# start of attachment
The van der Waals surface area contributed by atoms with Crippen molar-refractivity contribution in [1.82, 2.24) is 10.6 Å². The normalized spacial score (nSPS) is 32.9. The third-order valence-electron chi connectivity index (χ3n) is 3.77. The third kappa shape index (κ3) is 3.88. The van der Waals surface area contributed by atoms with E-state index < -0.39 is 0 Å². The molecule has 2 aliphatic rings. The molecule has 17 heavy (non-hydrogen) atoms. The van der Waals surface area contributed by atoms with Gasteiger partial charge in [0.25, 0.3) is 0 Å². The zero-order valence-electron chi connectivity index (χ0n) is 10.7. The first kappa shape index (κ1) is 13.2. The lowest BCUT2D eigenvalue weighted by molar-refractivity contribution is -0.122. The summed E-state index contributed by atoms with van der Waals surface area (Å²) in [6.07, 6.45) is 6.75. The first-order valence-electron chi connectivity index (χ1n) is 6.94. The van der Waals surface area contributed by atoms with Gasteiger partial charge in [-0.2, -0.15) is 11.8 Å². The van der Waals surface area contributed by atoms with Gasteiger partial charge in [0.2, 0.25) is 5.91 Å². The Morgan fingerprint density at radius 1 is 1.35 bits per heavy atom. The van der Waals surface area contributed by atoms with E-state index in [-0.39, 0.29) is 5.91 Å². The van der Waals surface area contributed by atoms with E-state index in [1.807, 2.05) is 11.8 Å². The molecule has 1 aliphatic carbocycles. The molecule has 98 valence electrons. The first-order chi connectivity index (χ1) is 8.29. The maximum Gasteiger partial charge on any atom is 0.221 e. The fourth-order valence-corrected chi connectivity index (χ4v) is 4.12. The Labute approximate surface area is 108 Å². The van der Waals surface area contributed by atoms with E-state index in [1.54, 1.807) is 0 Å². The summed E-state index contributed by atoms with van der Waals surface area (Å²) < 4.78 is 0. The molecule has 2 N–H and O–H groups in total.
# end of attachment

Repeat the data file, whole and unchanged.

The van der Waals surface area contributed by atoms with Crippen molar-refractivity contribution in [1.82, 2.24) is 10.6 Å². The normalized spacial score (nSPS) is 32.9. The third-order valence-electron chi connectivity index (χ3n) is 3.77. The third kappa shape index (κ3) is 3.88. The van der Waals surface area contributed by atoms with E-state index < -0.39 is 0 Å². The molecule has 2 aliphatic rings. The molecule has 17 heavy (non-hydrogen) atoms. The van der Waals surface area contributed by atoms with Gasteiger partial charge in [0.25, 0.3) is 0 Å². The zero-order valence-electron chi connectivity index (χ0n) is 10.7. The first kappa shape index (κ1) is 13.2. The lowest BCUT2D eigenvalue weighted by molar-refractivity contribution is -0.122. The summed E-state index contributed by atoms with van der Waals surface area (Å²) in [6.07, 6.45) is 6.75. The first-order valence-electron chi connectivity index (χ1n) is 6.94. The van der Waals surface area contributed by atoms with Gasteiger partial charge in [-0.2, -0.15) is 11.8 Å². The van der Waals surface area contributed by atoms with Gasteiger partial charge in [0.2, 0.25) is 5.91 Å². The Morgan fingerprint density at radius 1 is 1.35 bits per heavy atom. The van der Waals surface area contributed by atoms with E-state index in [-0.39, 0.29) is 5.91 Å². The van der Waals surface area contributed by atoms with E-state index in [1.807, 2.05) is 11.8 Å². The molecule has 1 aliphatic carbocycles. The molecule has 98 valence electrons. The first-order chi connectivity index (χ1) is 8.29. The maximum Gasteiger partial charge on any atom is 0.221 e. The fourth-order valence-corrected chi connectivity index (χ4v) is 4.12. The Labute approximate surface area is 108 Å². The van der Waals surface area contributed by atoms with E-state index in [1.54, 1.807) is 0 Å². The summed E-state index contributed by atoms with van der Waals surface area (Å²) < 4.78 is 0. The molecule has 2 N–H and O–H groups in total.